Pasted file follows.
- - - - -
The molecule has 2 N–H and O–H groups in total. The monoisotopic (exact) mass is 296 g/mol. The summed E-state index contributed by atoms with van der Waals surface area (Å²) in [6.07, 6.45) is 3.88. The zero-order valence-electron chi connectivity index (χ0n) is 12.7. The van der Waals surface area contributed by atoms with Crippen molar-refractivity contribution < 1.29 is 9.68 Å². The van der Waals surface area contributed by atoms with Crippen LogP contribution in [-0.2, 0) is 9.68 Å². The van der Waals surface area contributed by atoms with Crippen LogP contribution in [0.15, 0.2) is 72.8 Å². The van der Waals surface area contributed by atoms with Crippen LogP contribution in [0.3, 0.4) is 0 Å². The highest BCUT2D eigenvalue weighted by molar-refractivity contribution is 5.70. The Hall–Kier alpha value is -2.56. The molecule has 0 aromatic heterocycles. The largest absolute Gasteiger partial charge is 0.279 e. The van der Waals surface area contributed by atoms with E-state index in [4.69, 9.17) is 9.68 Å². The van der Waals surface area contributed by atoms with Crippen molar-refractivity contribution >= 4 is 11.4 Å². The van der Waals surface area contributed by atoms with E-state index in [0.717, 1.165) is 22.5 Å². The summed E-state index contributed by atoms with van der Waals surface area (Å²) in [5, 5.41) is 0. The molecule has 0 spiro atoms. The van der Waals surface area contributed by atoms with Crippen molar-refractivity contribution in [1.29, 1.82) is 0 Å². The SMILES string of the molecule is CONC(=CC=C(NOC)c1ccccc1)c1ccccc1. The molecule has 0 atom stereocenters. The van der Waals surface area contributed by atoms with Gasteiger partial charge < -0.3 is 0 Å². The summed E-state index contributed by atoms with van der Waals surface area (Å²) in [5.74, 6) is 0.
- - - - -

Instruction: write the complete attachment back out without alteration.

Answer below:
The molecule has 2 N–H and O–H groups in total. The monoisotopic (exact) mass is 296 g/mol. The summed E-state index contributed by atoms with van der Waals surface area (Å²) in [6.07, 6.45) is 3.88. The zero-order valence-electron chi connectivity index (χ0n) is 12.7. The van der Waals surface area contributed by atoms with Crippen molar-refractivity contribution < 1.29 is 9.68 Å². The van der Waals surface area contributed by atoms with Crippen LogP contribution in [-0.2, 0) is 9.68 Å². The van der Waals surface area contributed by atoms with Crippen LogP contribution in [0.15, 0.2) is 72.8 Å². The van der Waals surface area contributed by atoms with Crippen LogP contribution in [0.3, 0.4) is 0 Å². The highest BCUT2D eigenvalue weighted by molar-refractivity contribution is 5.70. The Hall–Kier alpha value is -2.56. The molecule has 0 aromatic heterocycles. The largest absolute Gasteiger partial charge is 0.279 e. The van der Waals surface area contributed by atoms with E-state index in [4.69, 9.17) is 9.68 Å². The van der Waals surface area contributed by atoms with Crippen molar-refractivity contribution >= 4 is 11.4 Å². The van der Waals surface area contributed by atoms with E-state index in [0.717, 1.165) is 22.5 Å². The summed E-state index contributed by atoms with van der Waals surface area (Å²) in [5, 5.41) is 0. The molecule has 0 spiro atoms. The van der Waals surface area contributed by atoms with Crippen molar-refractivity contribution in [1.29, 1.82) is 0 Å². The SMILES string of the molecule is CONC(=CC=C(NOC)c1ccccc1)c1ccccc1. The molecule has 0 atom stereocenters. The van der Waals surface area contributed by atoms with Gasteiger partial charge < -0.3 is 0 Å². The summed E-state index contributed by atoms with van der Waals surface area (Å²) in [5.74, 6) is 0.